Following my father’s death, “carpe diem” has become something of a motto for me. A reminder that half of 60 is 30, and I’ve already surpassed thirty. If I go at the same age as my father, then I’ve spent half of my life doing precisely not much. I have no time for dawdling and dwindling on what I should do and what might have been, I have to live for today, we all have to live for today, for we never know what tomorrow may bring and I encourage people who are stuck to take an opportunity with both hands. Carpe diem.
Last week, my mother offered to pay for us to have a small conservatory installed on the back of my flat. Excited by the prospect, I immediately got onto the writing letters to our landlord and finding out if we needed planning permission.
So then when I was told that I was being ‘bombastic’, and ‘like your father’ because I spoke of my research, I was a bit bemused. I decided against pointing out his early death, though, the poor lady is still hurting.
One of the things that I’m aware of is that even if I send a letter today, my landlord, the local authority, are unlikely to make a decision this side of Christmas. If they said yes, then great, we could get started as soon as possible in the new year. If they said no, then we had all of the colder months, January-April, to talk and negotiate a suitable solution with them.
But getting the ball rolling and putting the idea out there is not the same as taking a sledgehammer to the wall. Not even close.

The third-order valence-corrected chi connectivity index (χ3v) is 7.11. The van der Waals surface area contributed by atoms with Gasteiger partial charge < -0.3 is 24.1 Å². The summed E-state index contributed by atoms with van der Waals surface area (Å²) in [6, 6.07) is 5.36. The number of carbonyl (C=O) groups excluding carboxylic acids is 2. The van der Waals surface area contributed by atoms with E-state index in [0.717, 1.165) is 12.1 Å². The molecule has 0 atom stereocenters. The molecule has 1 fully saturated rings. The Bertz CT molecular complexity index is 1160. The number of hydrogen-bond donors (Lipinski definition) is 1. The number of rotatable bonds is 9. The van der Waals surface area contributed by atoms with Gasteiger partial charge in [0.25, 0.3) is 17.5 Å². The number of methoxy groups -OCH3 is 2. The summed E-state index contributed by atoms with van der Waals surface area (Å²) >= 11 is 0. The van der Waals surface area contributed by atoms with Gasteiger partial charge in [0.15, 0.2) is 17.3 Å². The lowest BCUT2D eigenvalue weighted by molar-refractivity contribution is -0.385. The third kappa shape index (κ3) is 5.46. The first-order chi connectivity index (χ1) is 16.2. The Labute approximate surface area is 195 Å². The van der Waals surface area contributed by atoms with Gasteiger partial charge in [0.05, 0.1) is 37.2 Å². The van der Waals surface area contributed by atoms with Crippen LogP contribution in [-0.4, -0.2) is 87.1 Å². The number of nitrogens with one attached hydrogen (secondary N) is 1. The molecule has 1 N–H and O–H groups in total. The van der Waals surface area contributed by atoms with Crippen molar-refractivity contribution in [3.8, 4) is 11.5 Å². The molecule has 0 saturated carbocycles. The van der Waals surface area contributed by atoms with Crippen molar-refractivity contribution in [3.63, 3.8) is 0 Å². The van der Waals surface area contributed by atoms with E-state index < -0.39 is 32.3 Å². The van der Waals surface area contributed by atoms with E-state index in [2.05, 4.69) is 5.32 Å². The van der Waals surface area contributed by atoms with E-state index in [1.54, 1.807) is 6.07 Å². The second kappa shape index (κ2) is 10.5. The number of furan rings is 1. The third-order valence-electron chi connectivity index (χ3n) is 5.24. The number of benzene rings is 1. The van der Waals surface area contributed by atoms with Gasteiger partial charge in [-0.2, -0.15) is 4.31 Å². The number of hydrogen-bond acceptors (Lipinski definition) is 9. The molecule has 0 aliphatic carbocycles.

Once we have permission, we need to source builders. We’re still at least six months from any holes in the walls!
I know my mother meant well, and I know she worries about me being impulsive, but really, I disagree. Impulsive is when you act first and ask questions later.
Even if I’ve drafted the letter, I haven’t sent it yet.
Well, because the following day, I realised that we didn’t actually need the conservatory, It was a want, a room for a dining table, not a need.
The need was a rear door so that we had another way out into our garden without having to trudge past the junkyard that is our neighbour’s share of the garden. The junkyard that caused me to skin my hand two weeks ago, so maybe my landlord would be more willing to settle for this proposition instead?
Plus, if push comes to shove, in five years time we can have a little chin-wag about a lean-to conservatory, anyway. Having lived here for three years is no time at all to decide whether you want to live somewhere forever, so let’s not expand our castle quite just yet.
So I swapped ‘conservatory’ for ‘rear door’ instead, and gave all of my reasons why we needed it, weighing heavily on the fact that they are currently trying to get my neighbour to move his junk and the impact it has on us. We didn’t need a conservatory, but we wanted it. The back door, though, would allow us to maintain our part of the garden unimpeded.
I’d be lying if I said I’m not someone who is known for being.. persuasive. Hey, isn’t it also a good leadership skill to have?
I’ve promised myself that I will have my husband proof-read the letter by this evening, and have it on it’s merry little way by the weekend. If they say no, then I’ve still got the cold months for deliberating with the local authority anyway, and if they say yes, then at least we’ll have our decision in time for Christmas.
Over and out until next time, folks. And remember, carpe diem.